Phenotypes and Survival of Hatchling Lizards
The phenotypes of hatchling reptiles are influenced by the environmental conditions that embryos experience during incubation, by yolk invested into the egg, and by the genetic contributions of the parents. Phenotypic traits are influenced by these factors in ways that potentially affect the fitness of hatchlings. The physical conditions that embryos experience within the nest affects development, hatching success, and hatchling phenotypes. Thus, the nest site that a female selects can influence the survival of her offspring as well as her overall fitness. In Chapter 1, I addressed this issue through a nest site selection experiment designed to determine the substrate temperature and moisture conditions that female eastern fence lizards (Sceloporus undulatus) select when provided a range of conditions from which to choose. In general, I found that females selected nest sites with conditions that yield high hatching success.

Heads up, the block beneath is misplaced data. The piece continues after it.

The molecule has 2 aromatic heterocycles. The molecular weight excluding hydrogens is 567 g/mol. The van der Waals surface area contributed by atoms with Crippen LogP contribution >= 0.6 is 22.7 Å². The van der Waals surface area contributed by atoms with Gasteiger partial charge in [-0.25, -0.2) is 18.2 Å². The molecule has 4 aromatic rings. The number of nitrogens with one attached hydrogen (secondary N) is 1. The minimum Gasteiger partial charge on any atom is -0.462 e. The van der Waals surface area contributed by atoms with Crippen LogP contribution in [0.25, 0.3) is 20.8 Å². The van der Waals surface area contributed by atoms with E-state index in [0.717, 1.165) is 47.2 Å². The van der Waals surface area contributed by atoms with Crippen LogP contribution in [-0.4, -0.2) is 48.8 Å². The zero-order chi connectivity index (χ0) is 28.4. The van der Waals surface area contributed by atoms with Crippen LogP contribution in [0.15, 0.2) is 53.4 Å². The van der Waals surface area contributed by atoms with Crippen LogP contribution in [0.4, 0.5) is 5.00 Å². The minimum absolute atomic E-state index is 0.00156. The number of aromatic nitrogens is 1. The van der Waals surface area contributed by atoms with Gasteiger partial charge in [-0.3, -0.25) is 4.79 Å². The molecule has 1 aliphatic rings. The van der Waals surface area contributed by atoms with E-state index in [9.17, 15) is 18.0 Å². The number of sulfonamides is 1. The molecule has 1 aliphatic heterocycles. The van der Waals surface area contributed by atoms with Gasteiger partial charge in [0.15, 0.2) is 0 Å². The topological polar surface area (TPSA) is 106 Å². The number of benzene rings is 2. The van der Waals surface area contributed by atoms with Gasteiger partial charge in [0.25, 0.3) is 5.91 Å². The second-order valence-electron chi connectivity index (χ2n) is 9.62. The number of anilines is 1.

In Chapter two, I investigated the relative contributions of incubation moisture conditions, maternal yolk investment, and clutch (genotype) to variation in hatchling phenotypes and survival under field conditions. Eggs from 28 clutches were distributed among two moisture treatments; wet (-150 kPa) and dry (-530 kPa). In another treatment, yolk was removed from eggs to determine the affect of yolk quantity on hatchling phenotypes. After hatching, several phenotypic traits (mass, snout-vent length, tail length, body shape, thermal preference, running speed, desiccation rate, and growth rate) were measured. Hatchlings were subsequently marked and released at a field site in southwest Virginia. Hatchlings were recaptured twice weekly prior to winter and the following spring to monitor growth and survival. I found that incubation moisture and yolk removal affected only hatchling body size; individuals from the dry and yolk removed treatments were smaller in body size than those from the wet treatment. However, clutch was the most important source of phenotypic variation; all phenotypes were affected by clutch. Significant clutch effects suggested the possibility that phenotypic variation had at least some genetic basis. In the field, survival was not affected by incubation moisture and yolk removal, and overall survival was not associated with hatchling body size. Survivors and nonsurvivors differed only in growth rate in the field and running speed measured in the laboratory. Survivors ran faster and grew more slowly than nonsurvivors. To examine the association of clutch with survival, I used clutch mean values to look at the relationship between phenotype and survival. Clutches that produced relatively slow growing individuals and fast runners had higher survival rates than clutches that produced relatively rapid growing individuals and slow runners. In order to grow rapidly, an individual must eat more than slowly growing individuals. Thus, rapid growth rate may increase risk of predation through its association with foraging activity. Individuals that run fast should be capable of capturing prey and evading predators more effectively than individuals that run slowly. Overall, these results emphasize the importance of clutch to variation in phenotypes and survival in hatchling Sceloporus undulatus.